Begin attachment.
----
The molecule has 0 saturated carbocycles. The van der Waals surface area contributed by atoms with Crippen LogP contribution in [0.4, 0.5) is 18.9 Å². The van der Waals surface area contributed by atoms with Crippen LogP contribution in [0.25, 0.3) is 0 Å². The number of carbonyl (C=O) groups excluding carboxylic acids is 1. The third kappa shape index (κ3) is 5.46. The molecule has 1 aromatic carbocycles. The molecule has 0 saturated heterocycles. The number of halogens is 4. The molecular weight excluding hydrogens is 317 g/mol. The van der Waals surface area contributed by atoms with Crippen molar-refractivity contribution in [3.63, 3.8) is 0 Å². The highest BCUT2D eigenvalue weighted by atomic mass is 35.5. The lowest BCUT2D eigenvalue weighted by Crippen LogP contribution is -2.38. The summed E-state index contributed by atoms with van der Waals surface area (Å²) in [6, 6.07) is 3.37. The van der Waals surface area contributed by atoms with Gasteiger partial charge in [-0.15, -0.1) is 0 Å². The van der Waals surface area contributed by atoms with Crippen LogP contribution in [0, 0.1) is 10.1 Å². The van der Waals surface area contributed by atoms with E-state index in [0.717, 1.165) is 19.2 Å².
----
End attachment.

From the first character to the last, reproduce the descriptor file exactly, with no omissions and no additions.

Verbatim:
The molecule has 0 saturated carbocycles. The van der Waals surface area contributed by atoms with Crippen LogP contribution in [0.4, 0.5) is 18.9 Å². The van der Waals surface area contributed by atoms with Crippen LogP contribution in [0.25, 0.3) is 0 Å². The number of carbonyl (C=O) groups excluding carboxylic acids is 1. The third kappa shape index (κ3) is 5.46. The molecule has 1 aromatic carbocycles. The molecule has 0 saturated heterocycles. The number of halogens is 4. The molecular weight excluding hydrogens is 317 g/mol. The van der Waals surface area contributed by atoms with Crippen molar-refractivity contribution in [3.63, 3.8) is 0 Å². The highest BCUT2D eigenvalue weighted by atomic mass is 35.5. The lowest BCUT2D eigenvalue weighted by Crippen LogP contribution is -2.38. The summed E-state index contributed by atoms with van der Waals surface area (Å²) in [6, 6.07) is 3.37. The van der Waals surface area contributed by atoms with Gasteiger partial charge in [-0.15, -0.1) is 0 Å². The van der Waals surface area contributed by atoms with Crippen LogP contribution in [0, 0.1) is 10.1 Å². The van der Waals surface area contributed by atoms with E-state index in [0.717, 1.165) is 19.2 Å².